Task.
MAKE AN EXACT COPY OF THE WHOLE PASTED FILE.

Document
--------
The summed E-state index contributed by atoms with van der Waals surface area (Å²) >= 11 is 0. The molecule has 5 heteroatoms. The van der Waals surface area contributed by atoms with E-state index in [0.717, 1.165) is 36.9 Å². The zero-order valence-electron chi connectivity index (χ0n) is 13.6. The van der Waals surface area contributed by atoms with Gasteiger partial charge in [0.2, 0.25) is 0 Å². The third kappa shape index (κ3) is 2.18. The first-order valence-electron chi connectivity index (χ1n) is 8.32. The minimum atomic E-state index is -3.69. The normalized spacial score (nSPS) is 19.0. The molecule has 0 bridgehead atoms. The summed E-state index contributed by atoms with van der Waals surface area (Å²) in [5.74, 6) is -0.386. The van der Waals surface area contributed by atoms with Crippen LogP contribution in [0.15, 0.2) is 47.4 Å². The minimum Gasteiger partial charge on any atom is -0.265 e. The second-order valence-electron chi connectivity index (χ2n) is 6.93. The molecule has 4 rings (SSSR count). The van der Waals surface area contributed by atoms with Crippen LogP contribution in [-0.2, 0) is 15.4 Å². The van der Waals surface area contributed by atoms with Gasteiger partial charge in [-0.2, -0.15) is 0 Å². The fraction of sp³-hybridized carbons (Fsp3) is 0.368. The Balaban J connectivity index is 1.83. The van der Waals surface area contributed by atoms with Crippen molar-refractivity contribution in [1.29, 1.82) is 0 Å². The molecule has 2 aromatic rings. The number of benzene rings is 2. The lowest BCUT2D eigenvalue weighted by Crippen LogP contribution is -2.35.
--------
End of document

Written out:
The summed E-state index contributed by atoms with van der Waals surface area (Å²) >= 11 is 0. The molecule has 5 heteroatoms. The van der Waals surface area contributed by atoms with E-state index in [0.717, 1.165) is 36.9 Å². The zero-order valence-electron chi connectivity index (χ0n) is 13.6. The van der Waals surface area contributed by atoms with Gasteiger partial charge in [0.2, 0.25) is 0 Å². The third kappa shape index (κ3) is 2.18. The first-order valence-electron chi connectivity index (χ1n) is 8.32. The minimum atomic E-state index is -3.69. The normalized spacial score (nSPS) is 19.0. The molecule has 0 bridgehead atoms. The summed E-state index contributed by atoms with van der Waals surface area (Å²) in [5.74, 6) is -0.386. The van der Waals surface area contributed by atoms with Crippen LogP contribution in [0.15, 0.2) is 47.4 Å². The minimum Gasteiger partial charge on any atom is -0.265 e. The second-order valence-electron chi connectivity index (χ2n) is 6.93. The molecule has 4 rings (SSSR count). The van der Waals surface area contributed by atoms with Crippen LogP contribution in [-0.2, 0) is 15.4 Å². The van der Waals surface area contributed by atoms with Gasteiger partial charge in [-0.2, -0.15) is 0 Å². The fraction of sp³-hybridized carbons (Fsp3) is 0.368. The Balaban J connectivity index is 1.83. The van der Waals surface area contributed by atoms with Crippen molar-refractivity contribution in [1.29, 1.82) is 0 Å². The molecule has 2 aromatic rings. The number of benzene rings is 2. The lowest BCUT2D eigenvalue weighted by Crippen LogP contribution is -2.35.